2005 Ducati Monster

Shades of the nasty-boy S4R for a lot less dosh

The Monster S4R revitalized Ducati's naked lineup in 2003 with its racy looks and potent eight-valve, liquid-cooled engine. But not everyone who fancies the S4R's cute bikini fairing and high-mount pipes needs a 150-mph rocketship with a price tag to match.Enter Ducati's '05 Monster S2R, a less-pricey ($8495) 803cc, four-valve air-cooled V-twin that combines the bigger model's bling-factor with a softer chassis package based on the Monster 800's. Ducati regards this bike as more of an entry-level machine for younger riders and middle-agers returning to motorcycling. Hence its launch in Monte Carlo on the Mediterranean coast.

For posing around Monte Carlo's harbor and famous casinos, the S2R is ace. The bike looks fabulous--even better than the S4R due to the finned cylinders and lack of radiator. There are also three fat-striped paint options to choose from--black/tangerine, red/white and yellow/black--plus a less-expensive ($7995) matte-black Dark version, which comes without a fairing or seat cowl.

The S2R maintained its feel-good factor when we headed into the nearby Alpine foothills, thanks partly to its gentle power delivery and rider-friendly personality. The new S4R-style single-sided exhaust system adds a little midrange plus a couple of top-end horsepower for a claimed total of 77 bhp. But the SOHC two-valve-per-cylinder Vee is still one softly tuned, flexible motor, so the S2R is more cuddly than scary. Even the exhaust note is a restrained chuffing rather than a bark.

Instead of the S4R's raw aggression you get a broad spread of power and a pleasant surge of acceleration toward the 9000-rpm limit. The fuel injection works crisply from below 3000 rpm, the new APTC clutch has a light lever feel (and incorporates a slipper clutch effect) and the six-speed gearbox shifts cleanly. Shame about the limp-wristed mirrors and lack of steering lock. Longer-travel suspension means the seat is also higher, but the Monster is still quite manageable in traffic.

The S2R might not have explosive acceleration, but it copes with high speeds better than many naked bikes. Its 803cc motor is smooth throughout the rev range, and the bikini fairing diverts a good chunk of breeze. Heading back to Monte Carlo on the autoroute, the S2R cruised effortlessly at 100 mph, with its top speed right around 135 mph.Chassis performance is well-matched to the engine. The traditional steel trellis frame is almost identical to the Monster 800's. The gorgeous aluminum single-sided swingarm, borrowed from the S4R, saves a couple pounds of weight over the old twin-sider and is equally rigid. The wide aluminum Magura handlebar--another S4R carryover, though it's omitted on the Dark model--gives plenty of leverage, and the Ducati can be flicked around quite easily. At a claimed 380.6 pounds dry it's a respectably light machine, which helps. But despite that and its nominally steep geometry (rake is 24 degrees), handling at normal speeds is stable and very neutral rather than super-agile. That will doubtless be just fine for the riders at whom this bike is aimed.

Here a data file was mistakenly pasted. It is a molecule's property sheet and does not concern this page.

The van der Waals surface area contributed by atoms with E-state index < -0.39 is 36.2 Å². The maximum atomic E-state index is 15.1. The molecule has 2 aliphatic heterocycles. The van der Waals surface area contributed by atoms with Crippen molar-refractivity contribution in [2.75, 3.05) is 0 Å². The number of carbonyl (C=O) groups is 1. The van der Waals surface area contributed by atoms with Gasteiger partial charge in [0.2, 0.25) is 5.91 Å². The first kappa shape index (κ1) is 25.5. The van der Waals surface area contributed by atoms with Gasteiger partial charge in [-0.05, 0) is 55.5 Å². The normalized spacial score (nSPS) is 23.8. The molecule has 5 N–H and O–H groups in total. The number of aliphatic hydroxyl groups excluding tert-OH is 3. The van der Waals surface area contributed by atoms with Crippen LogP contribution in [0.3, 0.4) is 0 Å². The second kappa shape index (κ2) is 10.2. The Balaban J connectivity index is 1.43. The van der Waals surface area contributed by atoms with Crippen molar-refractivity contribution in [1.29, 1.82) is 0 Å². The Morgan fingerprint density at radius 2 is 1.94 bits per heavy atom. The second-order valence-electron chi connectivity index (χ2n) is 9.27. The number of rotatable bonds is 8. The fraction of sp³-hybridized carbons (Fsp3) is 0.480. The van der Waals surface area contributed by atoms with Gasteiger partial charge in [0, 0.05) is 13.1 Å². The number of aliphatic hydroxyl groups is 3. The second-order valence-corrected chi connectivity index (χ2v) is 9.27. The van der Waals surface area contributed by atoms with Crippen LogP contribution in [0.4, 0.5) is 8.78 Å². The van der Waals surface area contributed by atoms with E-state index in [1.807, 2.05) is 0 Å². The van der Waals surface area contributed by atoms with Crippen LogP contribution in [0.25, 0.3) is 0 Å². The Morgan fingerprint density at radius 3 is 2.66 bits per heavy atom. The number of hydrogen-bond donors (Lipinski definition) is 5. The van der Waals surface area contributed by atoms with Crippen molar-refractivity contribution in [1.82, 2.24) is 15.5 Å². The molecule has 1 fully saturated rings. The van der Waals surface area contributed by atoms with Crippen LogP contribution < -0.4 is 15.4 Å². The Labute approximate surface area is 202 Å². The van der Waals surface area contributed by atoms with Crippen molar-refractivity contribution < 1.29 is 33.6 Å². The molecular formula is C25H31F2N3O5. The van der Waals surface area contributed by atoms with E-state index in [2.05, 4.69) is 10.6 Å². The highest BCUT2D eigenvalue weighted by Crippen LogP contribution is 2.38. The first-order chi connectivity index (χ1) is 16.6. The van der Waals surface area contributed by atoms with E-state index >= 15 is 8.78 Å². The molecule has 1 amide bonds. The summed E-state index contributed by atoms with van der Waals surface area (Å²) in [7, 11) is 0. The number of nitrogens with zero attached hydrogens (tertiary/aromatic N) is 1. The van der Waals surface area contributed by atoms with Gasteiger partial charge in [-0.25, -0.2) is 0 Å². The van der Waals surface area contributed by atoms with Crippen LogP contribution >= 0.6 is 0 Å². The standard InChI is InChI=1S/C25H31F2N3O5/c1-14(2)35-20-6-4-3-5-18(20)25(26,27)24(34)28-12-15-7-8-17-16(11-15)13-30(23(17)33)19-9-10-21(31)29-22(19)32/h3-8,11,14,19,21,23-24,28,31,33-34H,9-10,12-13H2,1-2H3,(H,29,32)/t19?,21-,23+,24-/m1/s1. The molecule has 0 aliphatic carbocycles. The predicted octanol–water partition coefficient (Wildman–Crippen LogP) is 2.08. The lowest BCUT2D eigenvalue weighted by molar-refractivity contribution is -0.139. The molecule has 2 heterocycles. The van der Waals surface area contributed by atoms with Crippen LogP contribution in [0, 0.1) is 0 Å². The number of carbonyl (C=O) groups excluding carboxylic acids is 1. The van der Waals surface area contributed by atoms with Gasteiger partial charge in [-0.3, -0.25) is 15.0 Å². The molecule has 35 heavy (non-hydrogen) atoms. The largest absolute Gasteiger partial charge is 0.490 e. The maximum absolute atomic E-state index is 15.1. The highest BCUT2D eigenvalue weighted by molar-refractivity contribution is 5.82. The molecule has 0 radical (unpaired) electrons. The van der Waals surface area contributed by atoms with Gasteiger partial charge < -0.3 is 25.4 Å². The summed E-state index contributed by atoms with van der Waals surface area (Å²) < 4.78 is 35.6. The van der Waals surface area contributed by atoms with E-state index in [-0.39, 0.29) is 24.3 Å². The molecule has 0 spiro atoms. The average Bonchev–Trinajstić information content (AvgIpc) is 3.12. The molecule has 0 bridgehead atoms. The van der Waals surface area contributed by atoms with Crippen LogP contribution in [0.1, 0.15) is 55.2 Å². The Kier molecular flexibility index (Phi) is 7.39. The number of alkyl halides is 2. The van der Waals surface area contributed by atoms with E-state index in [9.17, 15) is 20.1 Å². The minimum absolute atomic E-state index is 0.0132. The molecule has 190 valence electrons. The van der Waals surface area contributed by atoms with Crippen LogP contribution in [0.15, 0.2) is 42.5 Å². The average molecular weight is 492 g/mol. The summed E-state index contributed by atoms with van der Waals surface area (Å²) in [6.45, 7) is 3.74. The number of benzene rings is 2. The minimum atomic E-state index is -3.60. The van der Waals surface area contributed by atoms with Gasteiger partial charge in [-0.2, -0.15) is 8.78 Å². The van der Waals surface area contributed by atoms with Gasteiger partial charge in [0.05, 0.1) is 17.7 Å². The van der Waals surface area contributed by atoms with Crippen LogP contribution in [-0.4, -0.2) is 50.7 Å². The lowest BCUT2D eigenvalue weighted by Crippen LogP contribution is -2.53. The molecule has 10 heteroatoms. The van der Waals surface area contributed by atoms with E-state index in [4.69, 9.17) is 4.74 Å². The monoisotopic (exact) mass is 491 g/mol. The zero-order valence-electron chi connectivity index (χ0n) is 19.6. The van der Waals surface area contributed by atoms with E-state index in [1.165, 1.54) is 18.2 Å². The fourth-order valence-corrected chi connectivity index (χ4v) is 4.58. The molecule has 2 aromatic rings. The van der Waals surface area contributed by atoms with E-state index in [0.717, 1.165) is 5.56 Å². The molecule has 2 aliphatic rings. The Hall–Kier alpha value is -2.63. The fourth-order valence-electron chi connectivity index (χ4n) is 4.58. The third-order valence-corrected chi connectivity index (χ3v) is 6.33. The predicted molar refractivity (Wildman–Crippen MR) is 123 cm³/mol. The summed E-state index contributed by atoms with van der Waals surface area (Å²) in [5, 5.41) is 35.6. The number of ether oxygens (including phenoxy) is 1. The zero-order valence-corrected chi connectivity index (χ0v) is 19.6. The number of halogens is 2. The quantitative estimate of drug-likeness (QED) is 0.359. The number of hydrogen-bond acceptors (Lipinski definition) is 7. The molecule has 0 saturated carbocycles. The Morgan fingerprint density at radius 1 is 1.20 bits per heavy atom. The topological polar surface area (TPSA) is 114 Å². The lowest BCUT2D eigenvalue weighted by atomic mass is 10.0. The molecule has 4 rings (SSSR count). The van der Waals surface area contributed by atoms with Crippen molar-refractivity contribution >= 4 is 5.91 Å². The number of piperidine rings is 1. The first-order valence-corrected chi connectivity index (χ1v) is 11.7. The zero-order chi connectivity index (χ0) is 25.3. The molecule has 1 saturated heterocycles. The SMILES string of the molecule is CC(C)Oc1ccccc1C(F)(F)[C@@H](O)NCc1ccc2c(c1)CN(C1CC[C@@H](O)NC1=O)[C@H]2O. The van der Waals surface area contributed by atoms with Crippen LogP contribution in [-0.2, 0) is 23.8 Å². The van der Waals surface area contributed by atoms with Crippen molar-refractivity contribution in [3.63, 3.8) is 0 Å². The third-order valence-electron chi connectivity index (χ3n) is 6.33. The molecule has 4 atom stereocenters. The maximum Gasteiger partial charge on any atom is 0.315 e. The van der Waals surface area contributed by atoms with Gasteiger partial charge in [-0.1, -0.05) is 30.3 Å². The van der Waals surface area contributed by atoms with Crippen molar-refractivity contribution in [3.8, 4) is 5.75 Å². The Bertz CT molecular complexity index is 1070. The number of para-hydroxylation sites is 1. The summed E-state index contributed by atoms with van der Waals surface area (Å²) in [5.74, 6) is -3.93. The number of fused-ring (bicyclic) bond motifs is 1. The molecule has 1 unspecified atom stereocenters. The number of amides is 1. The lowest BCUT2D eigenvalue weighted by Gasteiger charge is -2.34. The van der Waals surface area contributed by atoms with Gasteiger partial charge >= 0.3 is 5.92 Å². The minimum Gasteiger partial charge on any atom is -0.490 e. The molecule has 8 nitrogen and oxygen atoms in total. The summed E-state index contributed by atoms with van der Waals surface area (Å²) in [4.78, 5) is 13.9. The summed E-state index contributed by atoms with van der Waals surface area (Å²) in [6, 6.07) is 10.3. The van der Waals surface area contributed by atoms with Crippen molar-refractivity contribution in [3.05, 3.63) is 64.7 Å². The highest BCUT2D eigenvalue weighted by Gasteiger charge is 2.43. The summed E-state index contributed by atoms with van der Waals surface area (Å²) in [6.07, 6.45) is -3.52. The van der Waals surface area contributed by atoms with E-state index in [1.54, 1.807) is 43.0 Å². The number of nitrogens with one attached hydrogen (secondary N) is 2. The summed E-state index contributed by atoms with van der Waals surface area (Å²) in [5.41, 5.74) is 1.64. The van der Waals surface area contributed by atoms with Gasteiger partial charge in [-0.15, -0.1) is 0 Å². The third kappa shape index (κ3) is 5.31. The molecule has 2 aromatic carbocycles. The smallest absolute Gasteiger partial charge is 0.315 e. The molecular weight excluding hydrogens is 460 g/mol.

When the pace heats up, the S2R copes well enough without living up to that R-for-Racing in its name. The Marzocchi 43mm inverted fork lacks the adjustability of the old Monster 800's unit. Both the fork and the Sachs shock do a reasonable job, but the ride is jarring over some bumps and makes the hillside roads feel slightly rougher than they really are.

Although the S2R is a fairly basic model, it was up for some cornering fun. The five-spoke rear Marchesini wheel has a 5.50-inch rim wearing respectably wide 180-section rubber. And there are heaps of cornering clearance to exploit the grippy Pirelli Diablos. Ducati's cost-cutting shows up most obviously in the front brake, which uses 300mm discs and humble twin-piston Brembo calipers (remember them?) in place of the Monster 800's familiar 320mm rotors and four-pots. The S2R can stop hard, but it needs a firm squeeze on the lever. In these days of radial calipers, fitting the old-style calipers seems like a dubious step even on an entry-level bike.

Ducati's response is that it had to save on some chassis parts to include all the neat styling touches while keeping the price competitive. Whether it's a good value depends on what you want from a naked V-twin. If it's fierce acceleration, ultra-sharp handling and two-finger stoppies, look elsewhere. If it's sporty Italian style and solid all-around performance at a sensible price, your most difficult decision is which S2R color to choose.--Roland Brown

Ducati Monster S2R
MSRP $8495
Type a-c V-twin
Valve arrangement sohc, 2v desmo
Displacement 803cc
Transmission 6-speed
Weight 395 lb. (claimed dry)
Fuel capacity 3.7 gal.
Wheelbase 56.7 in.
Seat height 31.5 in.
"We chose the 800cc engine because it's simple and has enough power to be enjoyable," says Giulio Malagoli, Monster S2R project engineer. Roland Brown concurs.